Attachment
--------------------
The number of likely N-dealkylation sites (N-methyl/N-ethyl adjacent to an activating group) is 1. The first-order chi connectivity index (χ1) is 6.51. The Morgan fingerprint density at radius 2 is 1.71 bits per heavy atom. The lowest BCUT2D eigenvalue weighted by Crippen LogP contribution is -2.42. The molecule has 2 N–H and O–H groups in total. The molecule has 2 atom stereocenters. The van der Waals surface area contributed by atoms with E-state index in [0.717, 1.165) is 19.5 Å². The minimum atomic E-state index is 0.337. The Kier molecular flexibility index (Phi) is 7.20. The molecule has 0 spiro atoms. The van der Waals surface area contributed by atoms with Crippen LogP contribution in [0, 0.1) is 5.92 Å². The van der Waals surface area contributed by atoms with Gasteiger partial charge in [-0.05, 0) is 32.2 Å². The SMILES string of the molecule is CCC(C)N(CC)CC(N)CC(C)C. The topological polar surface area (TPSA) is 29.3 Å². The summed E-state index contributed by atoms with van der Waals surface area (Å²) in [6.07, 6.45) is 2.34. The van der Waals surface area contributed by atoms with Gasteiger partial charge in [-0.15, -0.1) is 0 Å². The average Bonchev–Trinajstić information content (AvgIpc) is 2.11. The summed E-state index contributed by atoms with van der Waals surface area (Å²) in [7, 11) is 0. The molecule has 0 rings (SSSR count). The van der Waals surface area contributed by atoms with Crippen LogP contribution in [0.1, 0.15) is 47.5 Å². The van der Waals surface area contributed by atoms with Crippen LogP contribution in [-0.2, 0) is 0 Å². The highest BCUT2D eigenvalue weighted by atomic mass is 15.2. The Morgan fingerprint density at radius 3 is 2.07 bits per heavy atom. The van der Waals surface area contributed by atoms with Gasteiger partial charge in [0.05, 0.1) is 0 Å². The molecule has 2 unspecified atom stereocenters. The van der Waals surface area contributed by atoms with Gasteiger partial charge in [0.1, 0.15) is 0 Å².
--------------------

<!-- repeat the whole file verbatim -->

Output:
The number of likely N-dealkylation sites (N-methyl/N-ethyl adjacent to an activating group) is 1. The first-order chi connectivity index (χ1) is 6.51. The Morgan fingerprint density at radius 2 is 1.71 bits per heavy atom. The lowest BCUT2D eigenvalue weighted by Crippen LogP contribution is -2.42. The molecule has 2 N–H and O–H groups in total. The molecule has 2 atom stereocenters. The van der Waals surface area contributed by atoms with E-state index in [0.717, 1.165) is 19.5 Å². The minimum atomic E-state index is 0.337. The Kier molecular flexibility index (Phi) is 7.20. The molecule has 0 spiro atoms. The van der Waals surface area contributed by atoms with Crippen LogP contribution in [0, 0.1) is 5.92 Å². The van der Waals surface area contributed by atoms with Gasteiger partial charge in [-0.05, 0) is 32.2 Å². The SMILES string of the molecule is CCC(C)N(CC)CC(N)CC(C)C. The topological polar surface area (TPSA) is 29.3 Å². The summed E-state index contributed by atoms with van der Waals surface area (Å²) in [6.07, 6.45) is 2.34. The van der Waals surface area contributed by atoms with Gasteiger partial charge in [-0.15, -0.1) is 0 Å². The average Bonchev–Trinajstić information content (AvgIpc) is 2.11. The summed E-state index contributed by atoms with van der Waals surface area (Å²) in [7, 11) is 0. The molecule has 0 rings (SSSR count). The van der Waals surface area contributed by atoms with Crippen LogP contribution in [0.1, 0.15) is 47.5 Å². The van der Waals surface area contributed by atoms with Crippen LogP contribution in [-0.2, 0) is 0 Å². The highest BCUT2D eigenvalue weighted by atomic mass is 15.2. The Morgan fingerprint density at radius 3 is 2.07 bits per heavy atom. The van der Waals surface area contributed by atoms with Gasteiger partial charge in [0.05, 0.1) is 0 Å². The molecule has 2 unspecified atom stereocenters. The van der Waals surface area contributed by atoms with Gasteiger partial charge in [0.1, 0.15) is 0 Å².